One of my questions was: what would prevent copyright holders from seeking redress now? The Millennium Digital Copyright Act currently allows copyright holders to ask internet providers to take down specific content that’s in obvious violation of copyright law. In fairness, many providers view this as infringement of First Amendment rights, or an impossibly onerous burden of policing and adjudication, or both. Most would not be expected to be too cooperative with efforts to involve them in efforts to censor their subscribers’ content in any way. And they have a point. This kind of censorship, so prevalent in the far east and parts of the middle east, is used to strengthen totalitarian regimes and neutralize or eliminate dissent. It appears SOPA would partially dismantle protections for websites that act in good faith.

We should not miss noticing this is just a new example of one segment of our “free enterprise system” trying to legally ensnare another segment into doing its bidding.

SOPA advocates claim the bill is not aimed at sites like YouTube which host all manner of content (usually excerpted snippets) uploaded by the public. But, SOPA does not appear to have any protections that would prevent action against a site on the YouTube model if a plaintiff felt like it.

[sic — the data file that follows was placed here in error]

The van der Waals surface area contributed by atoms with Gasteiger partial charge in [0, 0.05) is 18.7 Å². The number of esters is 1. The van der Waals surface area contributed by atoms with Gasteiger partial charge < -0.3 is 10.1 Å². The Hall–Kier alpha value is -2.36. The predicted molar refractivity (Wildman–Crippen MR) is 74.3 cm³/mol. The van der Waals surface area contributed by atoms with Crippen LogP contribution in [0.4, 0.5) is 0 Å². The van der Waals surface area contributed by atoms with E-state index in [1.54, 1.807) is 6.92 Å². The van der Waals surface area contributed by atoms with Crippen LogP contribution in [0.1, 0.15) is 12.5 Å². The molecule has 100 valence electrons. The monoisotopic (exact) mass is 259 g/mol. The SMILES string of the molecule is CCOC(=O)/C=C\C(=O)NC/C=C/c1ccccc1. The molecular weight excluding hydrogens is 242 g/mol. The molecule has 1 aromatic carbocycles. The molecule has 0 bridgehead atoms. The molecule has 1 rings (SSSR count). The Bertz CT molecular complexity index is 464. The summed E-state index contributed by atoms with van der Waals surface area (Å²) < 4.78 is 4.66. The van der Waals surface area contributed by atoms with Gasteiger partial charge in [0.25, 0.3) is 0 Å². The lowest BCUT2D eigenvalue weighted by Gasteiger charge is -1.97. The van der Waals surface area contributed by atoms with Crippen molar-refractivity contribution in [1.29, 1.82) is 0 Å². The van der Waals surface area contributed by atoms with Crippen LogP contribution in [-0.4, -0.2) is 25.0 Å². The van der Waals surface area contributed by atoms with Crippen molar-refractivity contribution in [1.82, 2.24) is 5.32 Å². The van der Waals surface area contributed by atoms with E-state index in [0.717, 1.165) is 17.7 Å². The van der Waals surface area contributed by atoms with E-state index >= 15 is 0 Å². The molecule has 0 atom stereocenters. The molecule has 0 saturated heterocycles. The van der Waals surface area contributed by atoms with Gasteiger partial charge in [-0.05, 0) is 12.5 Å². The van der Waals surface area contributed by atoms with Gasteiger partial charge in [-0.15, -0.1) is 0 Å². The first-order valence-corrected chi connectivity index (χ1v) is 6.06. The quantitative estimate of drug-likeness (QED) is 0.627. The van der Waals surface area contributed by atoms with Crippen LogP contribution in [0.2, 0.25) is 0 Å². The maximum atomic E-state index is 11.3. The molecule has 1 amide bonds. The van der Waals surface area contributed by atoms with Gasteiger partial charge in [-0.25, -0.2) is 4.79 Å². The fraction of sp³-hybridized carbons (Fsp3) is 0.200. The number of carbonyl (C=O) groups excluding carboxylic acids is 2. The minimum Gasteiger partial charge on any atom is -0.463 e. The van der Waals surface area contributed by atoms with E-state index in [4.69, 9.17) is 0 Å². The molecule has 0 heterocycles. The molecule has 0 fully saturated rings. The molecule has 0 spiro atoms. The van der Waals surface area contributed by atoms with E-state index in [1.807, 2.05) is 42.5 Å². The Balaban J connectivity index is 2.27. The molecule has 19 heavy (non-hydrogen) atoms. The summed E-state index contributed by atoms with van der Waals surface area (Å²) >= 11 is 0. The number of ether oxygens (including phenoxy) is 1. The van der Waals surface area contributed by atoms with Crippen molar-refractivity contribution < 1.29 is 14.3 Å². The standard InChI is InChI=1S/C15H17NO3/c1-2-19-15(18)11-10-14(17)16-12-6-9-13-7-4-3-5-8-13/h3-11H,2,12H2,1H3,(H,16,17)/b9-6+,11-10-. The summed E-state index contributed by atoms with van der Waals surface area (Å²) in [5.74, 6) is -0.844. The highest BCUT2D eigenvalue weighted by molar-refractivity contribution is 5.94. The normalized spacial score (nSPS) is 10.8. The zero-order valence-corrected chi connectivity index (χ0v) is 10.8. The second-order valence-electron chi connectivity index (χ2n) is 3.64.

So it is strange indeed that the SOPA bill was introduced by Lamar S. Smith, Republican U.S. Representative from Texas. Smith’s own website prominently banners his aim of “lifting the burden of regulations that is strangling small businesses.”

The “counterfeited goods” provision is also interesting. It has nothing to do with online piracy as the public understands it; it has to do with the intellectual property of the pharmaceutical industry (drug patents), such as Pfizer, which is involved in committee hearings. SOPA could completely block U.S. citizens from gaining online access to Canadian and other international pharmaceutical sites. It is currently already illegal to ship prescription drugs from outside the U.S. whether or not a legitimate doctor’s prescription is supplied. SOPA could prevent you from even viewing those sites: